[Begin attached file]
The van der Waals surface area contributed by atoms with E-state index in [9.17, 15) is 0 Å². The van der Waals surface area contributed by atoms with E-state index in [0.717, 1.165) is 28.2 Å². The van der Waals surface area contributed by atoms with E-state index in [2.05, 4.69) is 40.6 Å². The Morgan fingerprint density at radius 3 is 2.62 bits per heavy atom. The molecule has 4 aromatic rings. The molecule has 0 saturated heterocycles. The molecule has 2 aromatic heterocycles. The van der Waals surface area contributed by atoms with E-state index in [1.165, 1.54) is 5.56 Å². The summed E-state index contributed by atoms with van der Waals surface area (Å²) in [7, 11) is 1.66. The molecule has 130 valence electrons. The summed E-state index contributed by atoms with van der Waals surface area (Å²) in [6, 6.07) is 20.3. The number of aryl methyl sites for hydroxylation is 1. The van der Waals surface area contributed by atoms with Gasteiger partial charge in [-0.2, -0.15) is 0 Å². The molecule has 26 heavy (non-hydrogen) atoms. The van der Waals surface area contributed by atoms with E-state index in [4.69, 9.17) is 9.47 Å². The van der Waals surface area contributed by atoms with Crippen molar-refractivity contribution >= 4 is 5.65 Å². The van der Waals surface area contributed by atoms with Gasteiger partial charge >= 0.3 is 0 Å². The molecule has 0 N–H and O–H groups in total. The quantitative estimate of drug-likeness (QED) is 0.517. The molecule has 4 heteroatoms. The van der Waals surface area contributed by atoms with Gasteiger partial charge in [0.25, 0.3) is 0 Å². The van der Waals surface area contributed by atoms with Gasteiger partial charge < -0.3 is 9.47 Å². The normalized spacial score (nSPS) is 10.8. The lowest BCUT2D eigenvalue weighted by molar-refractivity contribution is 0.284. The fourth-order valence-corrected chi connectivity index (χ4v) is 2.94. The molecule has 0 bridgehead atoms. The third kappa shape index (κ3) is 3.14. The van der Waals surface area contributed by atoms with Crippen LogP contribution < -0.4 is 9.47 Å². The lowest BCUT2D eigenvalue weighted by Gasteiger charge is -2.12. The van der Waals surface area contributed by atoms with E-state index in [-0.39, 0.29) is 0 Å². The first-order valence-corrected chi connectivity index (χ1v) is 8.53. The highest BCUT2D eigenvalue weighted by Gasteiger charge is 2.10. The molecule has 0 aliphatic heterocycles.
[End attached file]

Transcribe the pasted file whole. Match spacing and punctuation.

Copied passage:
The van der Waals surface area contributed by atoms with E-state index in [9.17, 15) is 0 Å². The van der Waals surface area contributed by atoms with E-state index in [0.717, 1.165) is 28.2 Å². The van der Waals surface area contributed by atoms with E-state index in [2.05, 4.69) is 40.6 Å². The Morgan fingerprint density at radius 3 is 2.62 bits per heavy atom. The molecule has 4 aromatic rings. The molecule has 0 saturated heterocycles. The molecule has 2 aromatic heterocycles. The van der Waals surface area contributed by atoms with E-state index in [1.165, 1.54) is 5.56 Å². The summed E-state index contributed by atoms with van der Waals surface area (Å²) in [7, 11) is 1.66. The molecule has 130 valence electrons. The summed E-state index contributed by atoms with van der Waals surface area (Å²) in [6, 6.07) is 20.3. The number of aryl methyl sites for hydroxylation is 1. The van der Waals surface area contributed by atoms with Gasteiger partial charge in [-0.2, -0.15) is 0 Å². The molecule has 26 heavy (non-hydrogen) atoms. The van der Waals surface area contributed by atoms with E-state index in [4.69, 9.17) is 9.47 Å². The van der Waals surface area contributed by atoms with Crippen molar-refractivity contribution >= 4 is 5.65 Å². The van der Waals surface area contributed by atoms with Gasteiger partial charge >= 0.3 is 0 Å². The molecule has 0 N–H and O–H groups in total. The quantitative estimate of drug-likeness (QED) is 0.517. The molecule has 4 heteroatoms. The van der Waals surface area contributed by atoms with Gasteiger partial charge in [0.25, 0.3) is 0 Å². The van der Waals surface area contributed by atoms with Gasteiger partial charge < -0.3 is 9.47 Å². The normalized spacial score (nSPS) is 10.8. The lowest BCUT2D eigenvalue weighted by molar-refractivity contribution is 0.284. The fourth-order valence-corrected chi connectivity index (χ4v) is 2.94. The molecule has 0 bridgehead atoms. The third kappa shape index (κ3) is 3.14. The van der Waals surface area contributed by atoms with Crippen LogP contribution < -0.4 is 9.47 Å². The lowest BCUT2D eigenvalue weighted by Gasteiger charge is -2.12. The van der Waals surface area contributed by atoms with E-state index in [-0.39, 0.29) is 0 Å². The first-order valence-corrected chi connectivity index (χ1v) is 8.53. The highest BCUT2D eigenvalue weighted by Gasteiger charge is 2.10. The molecule has 0 aliphatic heterocycles.